Romans 8:29 (NKJV) For whom He foreknew, He also predestined to be conformed to the image of His Son, that He might be the firstborn among many brethren.
Charles Stanley said in one of his devotions; “A believer cannot wait until his life is clear of obstacles before reaching out to others, since that day may never come. Even though we have our own needs, we can do all things through Christ’s strength—including sharing someone else’s adversity.”
2 Corinthians 12:9 (NKJV) And He said to me, "My grace is sufficient for you, for My strength is made perfect in weakness." Therefore most gladly I will rather boast in my infirmities, that the power of Christ may rest upon me.
"When someone staggers, we help steady the load. If he is straining, we help bear the burden. And if he stumbles, we lift him up. Helping fellow believers carry the weight of their worldly troubles is one of the chief practical duties that ought to consume every Christian.
When you’re willing to wade into someone else’s troubles to help that person hold up under the weight, two things happen. First, he or she receives desperately needed blessings in the form of aid, support, and love. When we bear one another’s burdens we fulfill God’s command to love a neighbor as yourself."
Mark 12:31 (NKJV) And the second, like it, is this: 'You shall love your neighbor as yourself.' There is no other commandment greater than these."
Not only this but in bearing one another’s burdens we become witnesses to the world that we are Jesus’ disciples.
John 13:35 (NKJV) By this all will know that you are My disciples, if you have love for one another."
Every time something bad happens, a disaster, a death, an illness, or a financial catastrophe, many people either ask “Why would God allow this to happen” or why did God do this”? When things happen that don’t appear to make sense, or go against what we think is good, we say God did it or allowed. It probably doesn’t surprise you that many Christians who don’t like Donald Trump or voted for him try to rationalize it by saying that “God put him in”. I’ve heard that very thing more times than you think. We say that God does or allows bad stuff because we don’t understand how a God that we know loves us can allow us go through situations that stretch our abilities as human beings to handle or understand. Why are we struck with a debilitating illness in the prime of life, why does one of our children die young, or why do we lose a job right after we sign a big mortgage? What about facing foreclosure because we haven’t been able to find a job? Why is your spouse stricken with a chronic illness ending in death. When these things happen in succession we search for answers. When we Christians say that God does or allows these things, without any explanation, why would anybody want to become a Christian? Think about it. If on the one hand we say that God is love, merciful, faithful, compassionate, and forgiving, and on the other hand say that God took a loved one, or caused a natural disaster just to punish, or teach us a lesson what kind of message are we sending?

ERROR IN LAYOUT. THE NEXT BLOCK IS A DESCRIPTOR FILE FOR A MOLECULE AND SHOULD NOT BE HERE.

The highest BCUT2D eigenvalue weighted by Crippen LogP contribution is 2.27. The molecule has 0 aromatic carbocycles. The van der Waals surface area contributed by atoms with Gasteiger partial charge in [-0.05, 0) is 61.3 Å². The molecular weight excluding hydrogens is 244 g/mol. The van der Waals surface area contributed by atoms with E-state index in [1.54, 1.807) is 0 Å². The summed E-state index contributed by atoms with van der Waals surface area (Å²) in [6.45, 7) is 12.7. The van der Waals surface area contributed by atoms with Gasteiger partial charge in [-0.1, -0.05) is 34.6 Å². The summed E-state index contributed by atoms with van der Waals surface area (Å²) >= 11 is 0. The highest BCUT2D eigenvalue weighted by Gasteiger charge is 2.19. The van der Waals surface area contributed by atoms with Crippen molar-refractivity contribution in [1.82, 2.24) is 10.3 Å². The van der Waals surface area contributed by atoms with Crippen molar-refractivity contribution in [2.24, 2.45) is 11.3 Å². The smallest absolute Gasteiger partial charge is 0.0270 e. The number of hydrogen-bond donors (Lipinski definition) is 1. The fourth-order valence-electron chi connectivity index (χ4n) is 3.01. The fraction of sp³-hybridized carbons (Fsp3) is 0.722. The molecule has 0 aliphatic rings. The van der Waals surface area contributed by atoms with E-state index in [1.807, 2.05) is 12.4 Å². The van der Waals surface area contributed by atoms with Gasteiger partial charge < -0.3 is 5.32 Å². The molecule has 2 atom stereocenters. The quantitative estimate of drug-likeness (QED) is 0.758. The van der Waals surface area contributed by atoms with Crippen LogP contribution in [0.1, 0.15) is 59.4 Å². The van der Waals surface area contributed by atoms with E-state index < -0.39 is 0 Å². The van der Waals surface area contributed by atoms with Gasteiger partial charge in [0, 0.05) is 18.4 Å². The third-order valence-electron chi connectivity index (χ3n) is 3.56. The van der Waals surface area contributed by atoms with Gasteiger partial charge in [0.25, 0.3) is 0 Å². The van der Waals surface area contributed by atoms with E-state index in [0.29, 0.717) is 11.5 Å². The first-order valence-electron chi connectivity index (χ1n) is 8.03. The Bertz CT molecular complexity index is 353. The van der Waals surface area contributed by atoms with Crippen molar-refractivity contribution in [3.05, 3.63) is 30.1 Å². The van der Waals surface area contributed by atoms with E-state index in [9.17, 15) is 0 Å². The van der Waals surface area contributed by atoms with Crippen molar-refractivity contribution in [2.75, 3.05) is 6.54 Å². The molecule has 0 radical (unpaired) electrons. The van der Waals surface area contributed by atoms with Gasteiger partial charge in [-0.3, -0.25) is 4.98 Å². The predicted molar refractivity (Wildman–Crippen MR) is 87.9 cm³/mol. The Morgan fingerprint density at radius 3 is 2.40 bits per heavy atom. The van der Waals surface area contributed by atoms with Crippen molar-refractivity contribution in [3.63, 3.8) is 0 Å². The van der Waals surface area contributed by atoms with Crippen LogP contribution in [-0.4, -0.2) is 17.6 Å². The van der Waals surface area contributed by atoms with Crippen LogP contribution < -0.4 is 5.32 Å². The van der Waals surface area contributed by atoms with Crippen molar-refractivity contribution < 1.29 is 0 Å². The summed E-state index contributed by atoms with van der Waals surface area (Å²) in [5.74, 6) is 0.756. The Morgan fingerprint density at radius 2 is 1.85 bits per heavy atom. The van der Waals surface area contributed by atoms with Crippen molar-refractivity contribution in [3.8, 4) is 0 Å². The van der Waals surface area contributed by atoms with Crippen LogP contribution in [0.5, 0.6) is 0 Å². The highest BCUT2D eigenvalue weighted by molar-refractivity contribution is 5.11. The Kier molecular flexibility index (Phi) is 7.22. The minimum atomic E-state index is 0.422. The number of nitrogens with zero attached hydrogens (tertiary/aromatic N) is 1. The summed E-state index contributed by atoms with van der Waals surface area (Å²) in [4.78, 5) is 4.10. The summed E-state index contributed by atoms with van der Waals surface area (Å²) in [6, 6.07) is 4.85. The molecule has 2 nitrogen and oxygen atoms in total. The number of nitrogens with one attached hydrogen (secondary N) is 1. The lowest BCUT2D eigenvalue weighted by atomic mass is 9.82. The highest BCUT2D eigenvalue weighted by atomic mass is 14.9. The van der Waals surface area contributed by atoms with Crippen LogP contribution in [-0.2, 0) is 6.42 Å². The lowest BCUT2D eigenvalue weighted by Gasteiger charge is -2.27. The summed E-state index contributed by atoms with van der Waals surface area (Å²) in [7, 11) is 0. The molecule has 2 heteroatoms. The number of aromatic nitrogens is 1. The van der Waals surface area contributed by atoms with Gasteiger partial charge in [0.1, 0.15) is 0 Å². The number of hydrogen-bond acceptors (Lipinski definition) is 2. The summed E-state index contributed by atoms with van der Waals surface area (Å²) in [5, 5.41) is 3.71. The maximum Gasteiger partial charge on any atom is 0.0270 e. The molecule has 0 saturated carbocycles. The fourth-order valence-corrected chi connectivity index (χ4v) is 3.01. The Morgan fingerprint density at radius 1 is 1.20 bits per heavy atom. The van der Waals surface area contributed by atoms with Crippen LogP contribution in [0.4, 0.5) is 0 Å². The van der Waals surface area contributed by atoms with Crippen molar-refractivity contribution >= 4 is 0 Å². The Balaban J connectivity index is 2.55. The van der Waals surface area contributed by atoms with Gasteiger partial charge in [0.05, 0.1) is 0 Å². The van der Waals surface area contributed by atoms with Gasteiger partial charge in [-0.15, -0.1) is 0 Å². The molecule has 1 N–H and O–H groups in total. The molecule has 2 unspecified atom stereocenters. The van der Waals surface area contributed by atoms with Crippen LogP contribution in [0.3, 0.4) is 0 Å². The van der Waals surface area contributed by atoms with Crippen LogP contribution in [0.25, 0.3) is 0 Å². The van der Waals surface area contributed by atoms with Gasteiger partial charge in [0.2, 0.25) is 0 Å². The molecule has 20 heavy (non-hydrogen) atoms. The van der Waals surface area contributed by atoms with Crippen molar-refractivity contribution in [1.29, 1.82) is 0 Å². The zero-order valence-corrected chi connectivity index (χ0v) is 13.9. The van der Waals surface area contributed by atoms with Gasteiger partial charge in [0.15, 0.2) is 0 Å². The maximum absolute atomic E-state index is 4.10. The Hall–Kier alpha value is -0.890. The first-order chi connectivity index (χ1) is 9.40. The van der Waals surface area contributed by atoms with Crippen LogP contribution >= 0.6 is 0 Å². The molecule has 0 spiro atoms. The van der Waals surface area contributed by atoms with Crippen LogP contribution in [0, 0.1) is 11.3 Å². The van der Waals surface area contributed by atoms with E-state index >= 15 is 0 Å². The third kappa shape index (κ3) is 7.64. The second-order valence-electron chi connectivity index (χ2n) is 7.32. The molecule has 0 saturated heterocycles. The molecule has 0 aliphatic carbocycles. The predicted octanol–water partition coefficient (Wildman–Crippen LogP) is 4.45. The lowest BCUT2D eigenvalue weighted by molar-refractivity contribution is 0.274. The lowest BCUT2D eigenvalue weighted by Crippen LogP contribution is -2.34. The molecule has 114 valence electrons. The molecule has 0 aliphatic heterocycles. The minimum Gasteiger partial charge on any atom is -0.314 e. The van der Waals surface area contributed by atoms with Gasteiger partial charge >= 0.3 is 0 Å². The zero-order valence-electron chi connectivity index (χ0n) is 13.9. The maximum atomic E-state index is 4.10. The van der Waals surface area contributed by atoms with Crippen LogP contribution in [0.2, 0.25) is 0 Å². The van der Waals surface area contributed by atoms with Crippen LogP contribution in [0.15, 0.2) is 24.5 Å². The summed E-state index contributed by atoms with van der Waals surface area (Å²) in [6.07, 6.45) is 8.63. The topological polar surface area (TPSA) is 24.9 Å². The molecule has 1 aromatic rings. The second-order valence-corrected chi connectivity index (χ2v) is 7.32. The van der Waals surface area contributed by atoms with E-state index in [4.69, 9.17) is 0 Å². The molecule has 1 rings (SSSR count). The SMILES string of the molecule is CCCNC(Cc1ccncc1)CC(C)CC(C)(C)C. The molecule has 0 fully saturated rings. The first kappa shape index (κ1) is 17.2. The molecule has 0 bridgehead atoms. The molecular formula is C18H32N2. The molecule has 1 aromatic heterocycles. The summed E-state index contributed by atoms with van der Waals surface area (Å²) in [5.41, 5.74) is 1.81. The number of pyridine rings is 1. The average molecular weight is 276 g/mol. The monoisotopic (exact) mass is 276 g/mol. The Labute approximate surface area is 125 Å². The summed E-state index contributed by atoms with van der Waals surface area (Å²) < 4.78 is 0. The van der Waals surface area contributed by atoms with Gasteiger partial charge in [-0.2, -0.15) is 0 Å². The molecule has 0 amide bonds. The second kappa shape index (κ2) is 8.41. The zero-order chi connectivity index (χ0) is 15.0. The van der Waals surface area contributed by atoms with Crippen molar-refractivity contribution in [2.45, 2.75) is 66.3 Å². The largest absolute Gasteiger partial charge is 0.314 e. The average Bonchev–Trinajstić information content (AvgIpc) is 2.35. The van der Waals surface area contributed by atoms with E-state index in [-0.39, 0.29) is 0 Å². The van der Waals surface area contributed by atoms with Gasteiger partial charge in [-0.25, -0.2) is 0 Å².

Christians and nonbelievers alike might wonder, “What do you think they did to deserve cancer?” If someone’s wife walks out, insensitive churchgoers might think, “If he had been a better spiritual leader, his wife wouldn’t have done that.” If a teenager is rebellious, hardened onlookers might privately reflect, “If that kid’s parents had been more involved, this never would have happened.” When we are going through a tough time, or have a tragic loss our well meaning Christian friends say “This was God’s will,” and that, “we don’t always understand why God does what God does, but we must accept God’s will.” What a terrible thing to say! I don’t believe that it is God’s will that we face disaster. I haven’t been able to find anywhere in the Bible that God wants His children to suffer.
1 Thessalonians 5:9 (NLT) For God chose to save us through our Lord Jesus Christ, not to pour out his anger on us.
How about turning the question around and asking "Why would an all-good, all-knowing, and all-powerful God allow good things to happen to bad people?" After all, if seeing good people suffer is horrible, it's not much fun seeing evil people having fun either.
Being a Christian doesn't exempt you from suffering. Jesus Himself assured us that there will be trouble in our lives.
John 16:33 (NKJV)33 These things I have spoken to you, that in Me you may have peace. In the world you will have tribulation; but be of good cheer, I have overcome the world."
1 Peter 4:12 (NKJV)12 Beloved, do not think it strange concerning the fiery trial which is to try you, as though some strange thing happened to you;
God is sovereign and He knows everything that has or ever will happen good, bad, or indifferent. That means that, in a sense, He allows everything. However allowing and doing are two very different things.
God Does Not Do Evil
James 1:13 (KJV)13 Let no man say when he is tempted, I am tempted of God: for God cannot be tempted with evil, neither tempteth he any man:
Job 34:12 (KJV)12 Yea, surely God will not do wickedly, neither will the Almighty pervert judgment.
If God doesn’t do anything that hurts us what does it mean then when it says in Job that God gives and takes away?
Job 1:20-21 (KJV)20 Then Job arose, and rent his mantle, and shaved his head, and fell down upon the ground, and worshipped,21 And said, Naked came I out of my mother's womb, and naked shall I return thither: the LORD gave, and the LORD hath taken away; blessed be the name of the LORD.
When you start reading at verse one of this chapter you will see that God didn't do anything to or take anything from Job. It was Satan that did and took, but God did allow it by giving him permission. Job knew that he hadn’t done anything to cause what was happening to him so he, like most of us, needed to find someone or something to blame. Most of us “good Christians” blame Satan or God but never ourselves or acknowledge that some bad things just happen because we live in a fallen world.